Vol. 27 No. 7 (September 2017) pp. 117-121

WORKING LAW: COURTS, CORPORATIONS, AND SYMBOLIC CIVIL RIGHTS, by Lauren B. Edelman. Chicago: University of Chicago Press, 2016. 312pp. Paper $30.00. ISBN: 9780226400761.

Reviewed by Ryan C. Black, Department of Political Science, Michigan State University. Email:

Why, after more than half a century since the passage of the Civil Rights Act of 1964, do we continue to observe racial and gender discrimination in the workplace? This is the central question in Edelman’s WORKING LAW: COURTS, CORPORATIONS, AND SYMBOLIC CIVIL RIGHTS and it should be of interest not just to her primary audience (i.e., law and society scholars such as herself), but also to students (at a variety of levels) and teachers of the American judiciary more generally.

To motivate the problem, Edelman asks us to consider a number of employment statistics. First, the ratio of employment-to-population for women (both white and of color) and black males continue to lag behind their white male counterparts (p. 7). Second, beyond just simple employment, both of these groups continue to be underrepresented in management positions (pp. 7-8). And, third, these groups (and also Hispanics) continue to earn significantly less in terms of salary than white males employed in identical positions (p. 7).

So, given these conditions, who’s to blame? Edelman’s causal story ends with the observation that courts typically show a high degree of deference to companies and industries when they have implemented anti-discrimination policies. This is harmful because the tendency to defer is so strong that courts ignore objective evidence of systematic discrimination that continues to persist, even though some sort of (clearly ineffective) policy in place. As such, these policies “represent little more than cosmetic compliance” (p. 11).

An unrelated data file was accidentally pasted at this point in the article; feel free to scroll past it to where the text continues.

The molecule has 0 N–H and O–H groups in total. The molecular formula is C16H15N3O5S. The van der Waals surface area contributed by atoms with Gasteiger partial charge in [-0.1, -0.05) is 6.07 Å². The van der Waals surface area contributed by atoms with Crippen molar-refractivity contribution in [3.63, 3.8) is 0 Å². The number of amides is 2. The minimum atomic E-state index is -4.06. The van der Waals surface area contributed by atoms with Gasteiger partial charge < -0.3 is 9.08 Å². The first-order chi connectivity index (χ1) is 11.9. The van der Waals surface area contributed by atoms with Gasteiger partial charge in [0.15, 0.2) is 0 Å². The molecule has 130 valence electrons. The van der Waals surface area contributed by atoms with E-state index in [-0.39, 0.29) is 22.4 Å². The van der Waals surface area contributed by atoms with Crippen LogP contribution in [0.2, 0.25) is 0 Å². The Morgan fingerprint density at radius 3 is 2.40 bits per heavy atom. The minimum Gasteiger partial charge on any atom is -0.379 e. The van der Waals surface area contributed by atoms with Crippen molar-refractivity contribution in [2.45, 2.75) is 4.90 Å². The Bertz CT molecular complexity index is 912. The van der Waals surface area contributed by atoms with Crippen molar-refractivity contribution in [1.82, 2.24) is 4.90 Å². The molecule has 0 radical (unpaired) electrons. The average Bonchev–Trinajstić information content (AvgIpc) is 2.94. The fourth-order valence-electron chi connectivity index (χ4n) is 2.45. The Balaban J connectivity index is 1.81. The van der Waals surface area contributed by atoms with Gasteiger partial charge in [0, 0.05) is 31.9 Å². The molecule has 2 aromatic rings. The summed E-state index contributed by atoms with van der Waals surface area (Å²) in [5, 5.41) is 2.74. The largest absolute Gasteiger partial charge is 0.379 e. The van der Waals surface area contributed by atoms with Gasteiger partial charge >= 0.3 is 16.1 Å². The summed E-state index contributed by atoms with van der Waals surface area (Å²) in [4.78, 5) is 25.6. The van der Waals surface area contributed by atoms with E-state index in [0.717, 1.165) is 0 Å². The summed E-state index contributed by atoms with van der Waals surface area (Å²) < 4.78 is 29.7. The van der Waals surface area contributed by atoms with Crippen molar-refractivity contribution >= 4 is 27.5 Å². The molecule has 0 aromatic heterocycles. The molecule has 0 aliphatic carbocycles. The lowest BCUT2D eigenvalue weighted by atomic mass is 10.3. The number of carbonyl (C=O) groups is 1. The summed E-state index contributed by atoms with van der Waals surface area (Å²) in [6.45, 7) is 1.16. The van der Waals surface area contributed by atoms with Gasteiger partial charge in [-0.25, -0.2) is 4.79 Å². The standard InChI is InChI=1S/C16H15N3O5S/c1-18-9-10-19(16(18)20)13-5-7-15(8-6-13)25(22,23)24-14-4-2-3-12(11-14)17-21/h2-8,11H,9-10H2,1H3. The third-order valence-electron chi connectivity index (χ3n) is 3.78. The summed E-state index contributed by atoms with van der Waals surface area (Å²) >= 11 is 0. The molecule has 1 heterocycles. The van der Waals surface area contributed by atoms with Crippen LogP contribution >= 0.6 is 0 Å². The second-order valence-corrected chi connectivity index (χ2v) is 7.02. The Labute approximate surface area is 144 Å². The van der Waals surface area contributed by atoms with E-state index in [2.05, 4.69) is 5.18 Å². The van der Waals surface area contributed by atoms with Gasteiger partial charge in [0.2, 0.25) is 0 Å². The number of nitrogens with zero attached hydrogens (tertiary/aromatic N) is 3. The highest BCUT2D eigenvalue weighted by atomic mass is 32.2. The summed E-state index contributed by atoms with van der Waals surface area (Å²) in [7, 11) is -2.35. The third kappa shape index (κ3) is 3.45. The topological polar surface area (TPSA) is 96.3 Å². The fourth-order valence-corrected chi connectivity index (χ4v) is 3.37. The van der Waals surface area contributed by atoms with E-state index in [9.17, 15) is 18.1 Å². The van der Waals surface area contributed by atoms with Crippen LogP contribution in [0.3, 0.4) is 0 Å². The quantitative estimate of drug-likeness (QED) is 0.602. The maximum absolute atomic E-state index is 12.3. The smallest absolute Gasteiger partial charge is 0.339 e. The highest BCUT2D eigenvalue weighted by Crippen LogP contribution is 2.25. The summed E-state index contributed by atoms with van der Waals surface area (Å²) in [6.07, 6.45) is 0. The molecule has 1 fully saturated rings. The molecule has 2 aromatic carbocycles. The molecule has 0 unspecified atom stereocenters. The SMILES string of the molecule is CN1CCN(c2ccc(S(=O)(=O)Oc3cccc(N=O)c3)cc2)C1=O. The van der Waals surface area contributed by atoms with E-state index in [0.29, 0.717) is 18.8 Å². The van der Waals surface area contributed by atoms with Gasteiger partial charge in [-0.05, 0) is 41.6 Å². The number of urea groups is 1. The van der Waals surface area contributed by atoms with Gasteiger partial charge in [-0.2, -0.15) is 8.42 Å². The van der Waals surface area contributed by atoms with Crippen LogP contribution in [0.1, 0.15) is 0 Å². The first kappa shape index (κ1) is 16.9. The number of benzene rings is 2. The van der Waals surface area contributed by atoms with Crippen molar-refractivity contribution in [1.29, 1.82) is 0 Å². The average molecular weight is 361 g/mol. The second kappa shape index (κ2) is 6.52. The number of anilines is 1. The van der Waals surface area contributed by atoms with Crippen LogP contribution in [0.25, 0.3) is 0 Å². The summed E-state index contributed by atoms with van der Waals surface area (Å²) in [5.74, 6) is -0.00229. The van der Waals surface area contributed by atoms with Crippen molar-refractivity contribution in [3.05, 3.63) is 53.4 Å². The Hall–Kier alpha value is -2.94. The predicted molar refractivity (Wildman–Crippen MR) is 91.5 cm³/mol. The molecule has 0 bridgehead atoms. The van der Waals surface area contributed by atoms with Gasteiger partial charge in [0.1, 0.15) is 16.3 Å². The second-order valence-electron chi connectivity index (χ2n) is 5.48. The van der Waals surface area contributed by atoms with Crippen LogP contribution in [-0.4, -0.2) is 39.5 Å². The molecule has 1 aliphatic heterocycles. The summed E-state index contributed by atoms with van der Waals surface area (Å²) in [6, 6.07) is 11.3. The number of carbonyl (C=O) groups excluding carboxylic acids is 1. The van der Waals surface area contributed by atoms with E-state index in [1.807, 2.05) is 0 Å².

But, judicial deference is only the final stage in Edelman’s thought-provoking theoretical account, which she labels “legal endogeneity theory.” This theory is “a process through which the meaning of law is shaped by the widely accepted ideas within the social arena that law seeks to regulate” (p. 12). As she elegantly elaborates on just a few pages later, “Under these circumstances, law tends to operate on myth and ceremony in a way that renders the impact of law dependent on the effectiveness of the structures that organizations create. When organizations hold the key to the meaning of law, they also harness its power, weakening the potential of social reform laws to achieve [their intended] ideals” (p. 15).

Such deference is not, of course, created overnight, but rather is the culminating step in a six-stage model Edelman introduces in Chapter 2 and fleshes out in subsequent chapters. Although she warns the reader that it will contain more “sociolegal jargon” than the rest of the text, even I, a mouth-breathing judicial politics researcher, found it to be pithy, accessible, and engaging. Here I provide a very short synopsis of each before diving into the evidence she marshals in the remaining individual chapters.